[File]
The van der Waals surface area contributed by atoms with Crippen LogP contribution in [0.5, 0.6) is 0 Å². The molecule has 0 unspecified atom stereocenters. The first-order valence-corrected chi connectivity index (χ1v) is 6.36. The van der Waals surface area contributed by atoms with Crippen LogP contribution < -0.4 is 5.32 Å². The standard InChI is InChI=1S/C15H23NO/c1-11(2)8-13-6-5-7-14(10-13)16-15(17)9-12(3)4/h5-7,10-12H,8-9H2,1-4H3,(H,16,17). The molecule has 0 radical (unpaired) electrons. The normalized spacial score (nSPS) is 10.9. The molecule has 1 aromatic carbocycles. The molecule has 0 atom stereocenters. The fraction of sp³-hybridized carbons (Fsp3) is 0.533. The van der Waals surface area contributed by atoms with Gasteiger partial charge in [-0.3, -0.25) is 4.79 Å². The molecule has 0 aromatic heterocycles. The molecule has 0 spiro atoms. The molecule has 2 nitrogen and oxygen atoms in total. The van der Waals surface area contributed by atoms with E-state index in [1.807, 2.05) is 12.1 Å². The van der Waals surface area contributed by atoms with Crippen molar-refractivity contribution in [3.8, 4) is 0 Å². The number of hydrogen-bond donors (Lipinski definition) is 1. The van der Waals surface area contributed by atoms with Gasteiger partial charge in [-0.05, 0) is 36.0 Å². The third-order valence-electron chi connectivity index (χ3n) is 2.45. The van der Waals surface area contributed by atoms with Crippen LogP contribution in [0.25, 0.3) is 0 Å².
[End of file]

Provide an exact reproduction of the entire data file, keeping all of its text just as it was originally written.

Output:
The van der Waals surface area contributed by atoms with Crippen LogP contribution in [0.5, 0.6) is 0 Å². The molecule has 0 unspecified atom stereocenters. The first-order valence-corrected chi connectivity index (χ1v) is 6.36. The van der Waals surface area contributed by atoms with Crippen LogP contribution < -0.4 is 5.32 Å². The standard InChI is InChI=1S/C15H23NO/c1-11(2)8-13-6-5-7-14(10-13)16-15(17)9-12(3)4/h5-7,10-12H,8-9H2,1-4H3,(H,16,17). The molecule has 0 radical (unpaired) electrons. The normalized spacial score (nSPS) is 10.9. The molecule has 1 aromatic carbocycles. The molecule has 0 atom stereocenters. The fraction of sp³-hybridized carbons (Fsp3) is 0.533. The van der Waals surface area contributed by atoms with Gasteiger partial charge in [-0.3, -0.25) is 4.79 Å². The molecule has 0 aromatic heterocycles. The molecule has 0 spiro atoms. The molecule has 2 nitrogen and oxygen atoms in total. The van der Waals surface area contributed by atoms with E-state index in [1.807, 2.05) is 12.1 Å². The van der Waals surface area contributed by atoms with Crippen molar-refractivity contribution in [3.8, 4) is 0 Å². The number of hydrogen-bond donors (Lipinski definition) is 1. The van der Waals surface area contributed by atoms with Gasteiger partial charge in [-0.05, 0) is 36.0 Å². The third-order valence-electron chi connectivity index (χ3n) is 2.45. The van der Waals surface area contributed by atoms with Crippen LogP contribution in [0.25, 0.3) is 0 Å².